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Indication and extent of lymph node dissection in differentiated thyroid carcinoma are still subject to controversy. The overall favourable prognosis, low study numbers and the different biological features of papillary and follicular carcinoma lead to few evidence-based recommendations and a low level of evidence. The different therapeutic and operative strategies are illustrated on the principles of evidence-based medicine. MATERIAL AND
A literature search was carried out in Medline and EMBase using the keywords differentiated / papillary / follicular thyroid carcinoma, lymphadenectomy, lymph node dissection.
Eleven retrospective studies outline the effect of prophylactic vs. no lymph node dissection on tumour relapse rate and long-term survival. Six of these studies combine PTC and FTC. A minor evidence-based recommendation for prophylactic cervico-central lymph node dissection in PTC can be given (evidence level 3). Lymph node dissections involving the cervico-lateral compartment can be recommended in the case of clinically pathological findings at the lymph nodes (evidence level 3). A prophylactic mediastinal lymph node dissection is not indicated (evidence level 4), a therapeutic mediastinal LAD cannot be recommended because of higher morbidity and mortality (evidence level 3).
3 retrospective studies outline the effect of prophylactic lymph node dissection on tumour relapse rate and long-term survival. Based on these, a recommendation for prophylactic cervico-central systematic lymph node dissection can be given for invasive follicular carcinoma (evidence level 3). There is no indication for prophylactic cervico-lateral or mediastinal lymph node dissection (evidence level 3).
The following recommendations can be given in differentiated thyroid carcinoma: In the case of clinically pathological findings in cervical lymph nodes, a systematic lymph node dissection of the lateral and central compartment is indicated (evidence level 3). Prophylactic cervico-central lymph node dissection is recommended for PTC larger than 10 mm in diameter and invasive FTC, a cervico-lateral or mediastinal prophylactic lymph node dissection is not indicated (evidence level 3). In papillary microcarcinoma and minimally invasive follicular carcinoma, a prophylactic lymph node dissection is not indicated (evidence level 3).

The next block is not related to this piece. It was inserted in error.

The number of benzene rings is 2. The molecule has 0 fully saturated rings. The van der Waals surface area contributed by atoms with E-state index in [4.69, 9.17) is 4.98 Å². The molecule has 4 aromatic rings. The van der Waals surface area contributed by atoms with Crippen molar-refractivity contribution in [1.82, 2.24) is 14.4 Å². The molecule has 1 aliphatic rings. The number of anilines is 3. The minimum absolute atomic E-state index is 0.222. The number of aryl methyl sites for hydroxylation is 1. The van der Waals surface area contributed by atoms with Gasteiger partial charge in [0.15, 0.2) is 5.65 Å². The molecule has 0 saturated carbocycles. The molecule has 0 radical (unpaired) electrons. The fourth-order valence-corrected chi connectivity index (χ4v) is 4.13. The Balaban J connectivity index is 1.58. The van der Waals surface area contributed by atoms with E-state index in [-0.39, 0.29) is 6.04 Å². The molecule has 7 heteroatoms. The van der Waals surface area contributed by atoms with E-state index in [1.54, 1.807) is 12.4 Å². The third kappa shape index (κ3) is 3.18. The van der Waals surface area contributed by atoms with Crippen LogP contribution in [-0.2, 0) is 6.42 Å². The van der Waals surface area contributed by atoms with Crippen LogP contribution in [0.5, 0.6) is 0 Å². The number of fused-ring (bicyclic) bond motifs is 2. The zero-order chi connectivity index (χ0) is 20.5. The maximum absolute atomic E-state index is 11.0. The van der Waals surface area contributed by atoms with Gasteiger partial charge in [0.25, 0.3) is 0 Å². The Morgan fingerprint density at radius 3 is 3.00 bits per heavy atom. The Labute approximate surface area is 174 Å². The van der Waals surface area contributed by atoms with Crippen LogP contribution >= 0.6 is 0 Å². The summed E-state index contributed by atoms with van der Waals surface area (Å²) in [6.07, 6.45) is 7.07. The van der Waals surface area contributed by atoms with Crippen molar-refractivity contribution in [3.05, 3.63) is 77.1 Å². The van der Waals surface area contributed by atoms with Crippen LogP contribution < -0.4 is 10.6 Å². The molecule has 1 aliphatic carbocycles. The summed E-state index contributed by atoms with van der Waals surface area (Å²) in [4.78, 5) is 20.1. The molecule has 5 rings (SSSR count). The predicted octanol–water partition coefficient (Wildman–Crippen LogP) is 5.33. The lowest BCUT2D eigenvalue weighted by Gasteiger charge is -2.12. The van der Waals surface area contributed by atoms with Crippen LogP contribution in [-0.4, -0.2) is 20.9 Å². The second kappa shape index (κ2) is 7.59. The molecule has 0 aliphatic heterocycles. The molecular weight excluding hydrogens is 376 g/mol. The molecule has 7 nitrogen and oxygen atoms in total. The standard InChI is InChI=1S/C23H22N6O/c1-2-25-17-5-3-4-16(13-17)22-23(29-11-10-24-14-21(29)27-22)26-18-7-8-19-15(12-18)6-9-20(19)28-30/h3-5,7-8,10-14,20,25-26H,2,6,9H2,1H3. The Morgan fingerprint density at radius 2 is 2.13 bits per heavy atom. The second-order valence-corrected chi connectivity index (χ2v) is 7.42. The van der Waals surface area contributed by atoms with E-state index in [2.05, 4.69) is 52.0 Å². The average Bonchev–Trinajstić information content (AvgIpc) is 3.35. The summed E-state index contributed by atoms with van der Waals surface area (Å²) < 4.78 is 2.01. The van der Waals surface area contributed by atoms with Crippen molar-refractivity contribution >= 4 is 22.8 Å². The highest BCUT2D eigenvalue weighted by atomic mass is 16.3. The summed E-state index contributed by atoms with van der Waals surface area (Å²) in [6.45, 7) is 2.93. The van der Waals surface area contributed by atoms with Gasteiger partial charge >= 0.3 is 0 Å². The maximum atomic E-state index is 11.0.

Chirurgische Universitätsklinik Freiburg, Allgemein- und Viszeralchirurgie, Freiburg, Deutschland.
This article was published in the following journal.
Name: Zentralblatt fur Chirurgie
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Dissection in the neck to remove all disease tissues including cervical LYMPH NODES and to leave an adequate margin of normal tissue. This type of surgery is usually used in tumors or cervical metastases in the head and neck. The prototype of neck dissection is the radical neck dissection described by Crile in 1906.
Malignant lymphoma in which the lymphomatous cells are clustered into identifiable nodules within the LYMPH NODES. The nodules resemble to some extent the GERMINAL CENTER of lymph node follicles and most likely represent neoplastic proliferation of lymph node-derived follicular center B-LYMPHOCYTES.
A diagnostic procedure used to determine whether LYMPHATIC METASTASIS has occurred. The sentinel lymph node is the first lymph node to receive drainage from a neoplasm.
The historic designation for scrofula (TUBERCULOSIS, LYMPH NODE). The disease is so called from the belief that it could be healed by the touch of a king. This term is used only for historical articles using the name "king's evil", and is to be differentiated from scrofula as lymph node tuberculosis in modern clinical medicine. (From Webster, 3d ed)
Infection of the lymph nodes by tuberculosis. Tuberculous infection of the cervical lymph nodes is scrofula.
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